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Voices for Children: change youth rehabilitation and treatment center model

A new report says Nebraska doesn’t have a way to measure whether the money spent on two youth treatment and rehabilitation centers has brought results.

Voices for Children in Nebraska did the report on the Kearney and Geneva facilities. Kearney’s treatment center houses 151 boys. Geneva’s center can house up to 82 girls. The report found that the only measure of success or failure is if a young person returns to one of the facilities within a year.

Juliet Summers, Policy Coordinator for Child Welfare and Juvenile Justice, says solitary confinement is still being used in the facilities, albeit for shorter periods of time.

“The average length of a stay in solitary confinement is under a day. So at Kearney it’s about 15 hours on average, and at Geneva it’s about 21 hours on average. So that is an improvement. However, there are still longest stays that are two or two and a half days long.”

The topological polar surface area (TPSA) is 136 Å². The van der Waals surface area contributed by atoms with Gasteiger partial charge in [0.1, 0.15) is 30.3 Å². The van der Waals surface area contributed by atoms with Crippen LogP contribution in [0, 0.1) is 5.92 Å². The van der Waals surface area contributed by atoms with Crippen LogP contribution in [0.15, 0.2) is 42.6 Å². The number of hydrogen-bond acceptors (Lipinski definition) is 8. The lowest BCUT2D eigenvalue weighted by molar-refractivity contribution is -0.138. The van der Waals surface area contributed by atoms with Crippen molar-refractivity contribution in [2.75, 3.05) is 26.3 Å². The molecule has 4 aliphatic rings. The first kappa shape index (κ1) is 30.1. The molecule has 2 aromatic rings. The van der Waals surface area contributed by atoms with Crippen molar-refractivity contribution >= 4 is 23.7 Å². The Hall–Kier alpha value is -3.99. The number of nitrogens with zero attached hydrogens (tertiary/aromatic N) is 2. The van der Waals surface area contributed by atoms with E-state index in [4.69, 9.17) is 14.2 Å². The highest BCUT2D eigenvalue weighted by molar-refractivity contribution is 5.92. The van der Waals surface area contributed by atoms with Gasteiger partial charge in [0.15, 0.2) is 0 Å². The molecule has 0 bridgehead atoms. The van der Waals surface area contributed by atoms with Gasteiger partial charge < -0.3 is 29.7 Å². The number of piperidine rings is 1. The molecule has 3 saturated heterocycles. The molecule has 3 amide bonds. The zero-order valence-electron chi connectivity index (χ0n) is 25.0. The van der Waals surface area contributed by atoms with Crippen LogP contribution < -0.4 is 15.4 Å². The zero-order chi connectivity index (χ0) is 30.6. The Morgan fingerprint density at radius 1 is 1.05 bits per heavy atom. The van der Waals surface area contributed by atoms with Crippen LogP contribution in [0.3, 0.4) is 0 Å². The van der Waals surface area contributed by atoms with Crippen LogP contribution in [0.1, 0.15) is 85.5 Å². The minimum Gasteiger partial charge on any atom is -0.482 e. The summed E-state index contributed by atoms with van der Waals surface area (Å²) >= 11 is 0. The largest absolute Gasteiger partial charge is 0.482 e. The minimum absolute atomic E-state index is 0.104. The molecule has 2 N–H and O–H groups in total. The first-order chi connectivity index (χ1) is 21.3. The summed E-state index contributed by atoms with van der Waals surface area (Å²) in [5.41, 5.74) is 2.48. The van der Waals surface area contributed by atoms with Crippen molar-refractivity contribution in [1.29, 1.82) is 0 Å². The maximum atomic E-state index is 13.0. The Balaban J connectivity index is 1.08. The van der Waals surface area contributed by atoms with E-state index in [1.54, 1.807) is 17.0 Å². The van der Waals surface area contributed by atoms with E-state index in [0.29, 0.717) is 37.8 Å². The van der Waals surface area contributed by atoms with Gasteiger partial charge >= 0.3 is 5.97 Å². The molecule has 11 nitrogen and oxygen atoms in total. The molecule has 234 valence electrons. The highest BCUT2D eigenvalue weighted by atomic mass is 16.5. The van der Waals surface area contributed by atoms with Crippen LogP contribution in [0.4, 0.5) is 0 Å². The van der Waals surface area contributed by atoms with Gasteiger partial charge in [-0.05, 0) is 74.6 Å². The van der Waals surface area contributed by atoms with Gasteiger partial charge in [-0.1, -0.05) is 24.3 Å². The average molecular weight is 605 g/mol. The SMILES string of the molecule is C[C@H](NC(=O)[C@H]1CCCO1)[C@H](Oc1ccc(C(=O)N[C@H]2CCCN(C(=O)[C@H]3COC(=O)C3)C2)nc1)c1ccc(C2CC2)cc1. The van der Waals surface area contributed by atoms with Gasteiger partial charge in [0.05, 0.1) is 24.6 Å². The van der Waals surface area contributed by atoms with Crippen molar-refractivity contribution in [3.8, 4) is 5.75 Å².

Summers says Voices for Children wants the youth centers to stop using solitary confinement. They also want a shift from a correctional model to a therapeutic one that resembles a residential treatment facility.

“The youth who are going there are going to be the kids who have really high needs, psychological needs, mental health/behavioral health needs, and responding to that with an emphasis on treatment and therapy and the evidence-based models rather than control and sort of correctional coercion is the way we think we’re going to get the best results.”

The report found youth at Kearney have a 14 percent recidivism rate, with a 9 percent rate among Geneva youth.